More recently, Rivertop Renewables and Blue Marble Biomaterials have emerged and exemplify the trends in renewable chemicals.
In May, Blue Marble Biomaterials’ natural flavor and fragrance facility in Missoula achieved kosher certification and food grade quality control for its natural ester, thioester, and extract products. Blue Marble Energy manufactures renewable specialty chemicals for the food, fragrance, cosmetics, and personal care industries – and in the past year announced a partnership with Anheuser-Busch, after developing the capability to use spent beer waste – not to mention used coffee grounds, which the company has also utilized in its process.
Meanwhile, Rivertop Renewables announced in March that it has scaled its patented process technology from the lab to pilot manufacturing.
Rivertop has contracted with DTI, a custom manufacturer of fine and specialty chemical products based in Danville, Virginia, to pilot the manufacture of Rivertop’s sustainable, high performing, cost-competitive, glucarate-based products. Commencing in February 2012, Rivertop’s pilot manufacturing has produced numerous batches of glucarate-based products at approximately 850 pounds per run.
Meanwhile, Rivertop was awarded a contract from the Montana Department of Transportation to supply 110,000 gallons of bio-based corrosion inhibitor for use with liquid deicers on the state’s snowy and icy roads this winter. Rivertop’s “Headwaters” inhibitor will be mixed with MDT’s salt brine deicers to prevent the corrosion of bridges and vehicles. Derived from renewable corn sugar, Headwaters is a completely biodegradable, cost-effective inhibitor. Rivertop’s Headwaters is derived from sodium gluconate.
On the feedstock side, the project that has attracted the most attention has been the efforts surrounding the development of camelina as a new oilseed crop.
Last summer, Agriculture Secretary Tom Vilsack announced today the creation of a Biomass Crop Assistance Program (BCAP) project area in California, Montana, Washington and Oregon, to grow camelina on 51,000 acres. The project sponsors are Beaver Biodiesel and AltAir Fuels.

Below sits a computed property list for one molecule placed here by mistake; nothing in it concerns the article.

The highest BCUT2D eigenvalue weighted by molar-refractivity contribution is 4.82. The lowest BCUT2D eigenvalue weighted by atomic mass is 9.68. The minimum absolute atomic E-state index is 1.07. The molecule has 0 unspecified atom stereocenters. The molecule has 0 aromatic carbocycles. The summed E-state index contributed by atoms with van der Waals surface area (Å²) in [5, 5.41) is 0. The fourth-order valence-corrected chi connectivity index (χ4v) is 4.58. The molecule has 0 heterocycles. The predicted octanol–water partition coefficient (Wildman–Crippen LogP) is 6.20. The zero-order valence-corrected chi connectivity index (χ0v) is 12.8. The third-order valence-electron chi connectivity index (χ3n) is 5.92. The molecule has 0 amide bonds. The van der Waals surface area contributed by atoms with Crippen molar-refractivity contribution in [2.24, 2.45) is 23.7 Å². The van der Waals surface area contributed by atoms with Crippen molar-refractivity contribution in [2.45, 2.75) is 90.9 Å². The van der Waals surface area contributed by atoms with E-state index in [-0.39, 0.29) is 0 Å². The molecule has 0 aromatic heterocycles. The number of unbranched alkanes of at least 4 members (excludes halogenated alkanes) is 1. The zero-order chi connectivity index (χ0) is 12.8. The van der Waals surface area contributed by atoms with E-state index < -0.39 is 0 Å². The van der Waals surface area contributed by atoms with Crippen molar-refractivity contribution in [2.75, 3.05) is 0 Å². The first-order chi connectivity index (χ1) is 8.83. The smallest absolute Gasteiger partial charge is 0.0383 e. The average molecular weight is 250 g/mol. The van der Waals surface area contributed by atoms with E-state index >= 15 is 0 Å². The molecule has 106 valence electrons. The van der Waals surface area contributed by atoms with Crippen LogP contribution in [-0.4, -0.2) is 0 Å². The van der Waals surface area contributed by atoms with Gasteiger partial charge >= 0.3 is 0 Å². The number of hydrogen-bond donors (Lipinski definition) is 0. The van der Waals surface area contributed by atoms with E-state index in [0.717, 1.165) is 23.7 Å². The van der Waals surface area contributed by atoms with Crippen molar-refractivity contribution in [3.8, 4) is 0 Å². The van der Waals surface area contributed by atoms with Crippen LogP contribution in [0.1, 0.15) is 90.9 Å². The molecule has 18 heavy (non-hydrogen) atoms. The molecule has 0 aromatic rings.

One of the hallmarks for both Montana and North Dakota have been strong R&D capabilities. In the past year, Montana State researchers have been making some remarkable discoveries in fungus – in one case, tapping extremophiles in Yellowstone. In that case, what was discovered was a fungus, fond of eating algae, that oozed an oil of high percentage lipids contained a ratio of oleic and steric acids that’s nearly ideal for biofuels. Already Cargill and BP are showing interest.
Last year, a Montana State research team, publishing in Micobial Ecology, reported that a fungus of Persea indica is producing cineole, benzene, naphthalene and 1-methyl-1,4 cyclohexane. Cineole – also known as eucapyptol – can be used in an 8:1 blend with gasoline, while all four molecules can be used as diesel fuel additives. The researchers said that the ability to produce this rare compound from a fungal source “greatly expands their potential applications in medicine, industry, and energy production.”
The activity – especially in tapping extremophiles, reminds us how much there is to be learned from the microbes yet to be discovered in Yellowstone. About a generation ago, researchers discovered one of the foundational molecules of modern synthetic biology there, the Taq polymerase enzyme, critical to DNA replication, and a molecule which is estimated to have earned Hoffman-LaRoche some $2 billion in royalties over the years.
Why extremophiles? For one, they can tolerate high temperatures that kill off competing organisms, and also can release biofuels producers from a requirement to cool down biomass for certain transformation steps – reducing energy consumption and speeding up reactivity.
For example, who knows what can be done with Aquifex bacteria, that were discovered in 205 degrees Fahrenheit (96 degrees Celsius) hot springs at Yellowstone? or the Chloracidobacterium thermophilum bacteria that not only tolerates oxygen, but produces chlorophyll.
The Bottom Line
North Dakota and Montana – they are the Land of the Overlooked. There’s been so much going on with other feedstocks, in the traditional corn belt, and in the technology havens of Silicon Valley and Boston – there often isn’t much mental bandwidth left to take the Northern Tier into consideration.
But the states are, in fact, though smaller in population, developing strong capabilities in novel feedstocks, organisms, processing technologies, and have attracted some signature partners like Budweiser.
Small wonder there’s so much hiring going on along Interstate 94.
Category: Top Stories